The United States women are beginning the run-in to this summer’s World Cup with a pair of friendlies against New Zealand — one of the host countries along with Australia for the 2023 showpiece event.
And, according to veteran Becky Sauerbrunn, the Jan. 18 and 21 matches aren’t just warmup games, they are “really important” as the U.S. looks to defend its 2019 title.
“It is extremely important,” Sauerbrunn said on Monday. “I think it’s really difficult to replicate what you are going to see at a World Cup. So, to be able to come here six months prior and to play in the stadiums, to get a feel for the town and cities that you are going to play in, it’s really important and super helpful for us.”
The U.S. beat the Netherlands in the final in France in 2019 to win its fourth World Cup crown and now faces a field loaded with top teams — like Germany, Brazil and 2022 Women’s Euro champions England — as it looks to lift a third-consecutive trophy.
Vlatko Andonovski’s team has been training Down Under for the last 12 days and is taking on a New Zealand side its faced regularly in recent years, but knowing two of its first three group matches will be played in the same stadiums this summer adds an extra level of significance to the preparations.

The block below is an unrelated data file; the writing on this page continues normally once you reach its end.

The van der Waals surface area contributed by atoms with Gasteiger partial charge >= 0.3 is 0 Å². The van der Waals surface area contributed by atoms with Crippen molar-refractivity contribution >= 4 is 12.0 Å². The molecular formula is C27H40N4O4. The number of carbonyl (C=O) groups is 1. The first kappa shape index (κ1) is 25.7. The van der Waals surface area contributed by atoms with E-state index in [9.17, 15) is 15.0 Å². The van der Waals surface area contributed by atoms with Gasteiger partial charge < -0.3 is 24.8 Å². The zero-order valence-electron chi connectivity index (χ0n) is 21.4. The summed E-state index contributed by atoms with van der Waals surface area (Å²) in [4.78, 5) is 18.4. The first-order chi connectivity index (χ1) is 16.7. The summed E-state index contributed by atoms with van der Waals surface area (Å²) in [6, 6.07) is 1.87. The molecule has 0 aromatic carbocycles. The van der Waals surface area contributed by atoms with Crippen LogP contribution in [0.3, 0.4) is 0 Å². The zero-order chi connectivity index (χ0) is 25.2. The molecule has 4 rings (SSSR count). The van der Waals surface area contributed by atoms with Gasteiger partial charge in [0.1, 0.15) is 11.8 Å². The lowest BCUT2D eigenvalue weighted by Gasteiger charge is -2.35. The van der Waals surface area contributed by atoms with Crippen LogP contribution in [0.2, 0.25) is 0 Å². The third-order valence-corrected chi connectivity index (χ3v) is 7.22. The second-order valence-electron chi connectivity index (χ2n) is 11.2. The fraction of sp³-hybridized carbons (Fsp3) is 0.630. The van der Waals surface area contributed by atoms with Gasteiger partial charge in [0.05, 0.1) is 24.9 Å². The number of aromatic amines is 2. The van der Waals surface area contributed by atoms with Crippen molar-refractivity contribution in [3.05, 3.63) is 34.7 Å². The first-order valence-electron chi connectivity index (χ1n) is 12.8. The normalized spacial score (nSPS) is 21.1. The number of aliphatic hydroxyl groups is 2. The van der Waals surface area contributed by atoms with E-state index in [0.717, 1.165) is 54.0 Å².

“Hopefully we’ll see a great turnout at the games,” Sauerbrunn said. “I know the Kiwis have just continued to just do so well. Over the last five or 10 years that we’ve played them quite a few times, and I know a lot of the players on the team as well.
“But having a World Cup here on home soil, it just puts a lot more excitement but also pressure on them as well just to make things even better, to take it a few more notches up.
“So, for us to be here, I hope that it continues to create buzz and excitement for the World Cup and for women’s football. And I think that we are doing that, but we are here for one thing and that’s to get preparation in for the World Cup and to have two games that help us take two steps forward as we inch closer.”
The U.S. have been drawn in Group E with the Netherlands, Vietnam and the winner of a playoff that has yet to be determined. World Cup play begins on July 20 and concludes with the final on Aug. 20 at Stadium Australia in Sydney.
Information from the Associated Press was used in this story.